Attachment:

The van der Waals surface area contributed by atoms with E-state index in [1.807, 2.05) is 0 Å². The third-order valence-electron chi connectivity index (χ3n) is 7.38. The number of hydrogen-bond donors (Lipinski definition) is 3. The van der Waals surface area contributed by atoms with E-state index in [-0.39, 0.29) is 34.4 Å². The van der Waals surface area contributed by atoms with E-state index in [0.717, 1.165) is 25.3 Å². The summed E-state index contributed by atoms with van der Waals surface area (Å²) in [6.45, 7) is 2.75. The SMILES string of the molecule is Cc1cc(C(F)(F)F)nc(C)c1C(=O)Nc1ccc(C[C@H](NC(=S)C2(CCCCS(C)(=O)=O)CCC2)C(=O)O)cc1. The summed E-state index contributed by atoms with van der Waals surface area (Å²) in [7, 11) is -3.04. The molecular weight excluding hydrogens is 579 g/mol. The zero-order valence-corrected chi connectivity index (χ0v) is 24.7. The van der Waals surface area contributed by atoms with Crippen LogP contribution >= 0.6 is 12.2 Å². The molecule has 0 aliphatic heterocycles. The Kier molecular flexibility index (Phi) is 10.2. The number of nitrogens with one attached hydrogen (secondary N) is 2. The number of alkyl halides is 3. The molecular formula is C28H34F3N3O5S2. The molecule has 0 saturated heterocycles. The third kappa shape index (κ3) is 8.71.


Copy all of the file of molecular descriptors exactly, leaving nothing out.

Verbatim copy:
The van der Waals surface area contributed by atoms with E-state index in [1.807, 2.05) is 0 Å². The third-order valence-electron chi connectivity index (χ3n) is 7.38. The number of hydrogen-bond donors (Lipinski definition) is 3. The van der Waals surface area contributed by atoms with E-state index in [-0.39, 0.29) is 34.4 Å². The van der Waals surface area contributed by atoms with E-state index in [0.717, 1.165) is 25.3 Å². The summed E-state index contributed by atoms with van der Waals surface area (Å²) in [6.45, 7) is 2.75. The SMILES string of the molecule is Cc1cc(C(F)(F)F)nc(C)c1C(=O)Nc1ccc(C[C@H](NC(=S)C2(CCCCS(C)(=O)=O)CCC2)C(=O)O)cc1. The summed E-state index contributed by atoms with van der Waals surface area (Å²) in [7, 11) is -3.04. The molecular weight excluding hydrogens is 579 g/mol. The zero-order valence-corrected chi connectivity index (χ0v) is 24.7. The van der Waals surface area contributed by atoms with Crippen LogP contribution >= 0.6 is 12.2 Å². The molecule has 0 aliphatic heterocycles. The Kier molecular flexibility index (Phi) is 10.2. The number of nitrogens with one attached hydrogen (secondary N) is 2. The number of alkyl halides is 3. The molecular formula is C28H34F3N3O5S2. The molecule has 0 saturated heterocycles. The third kappa shape index (κ3) is 8.71.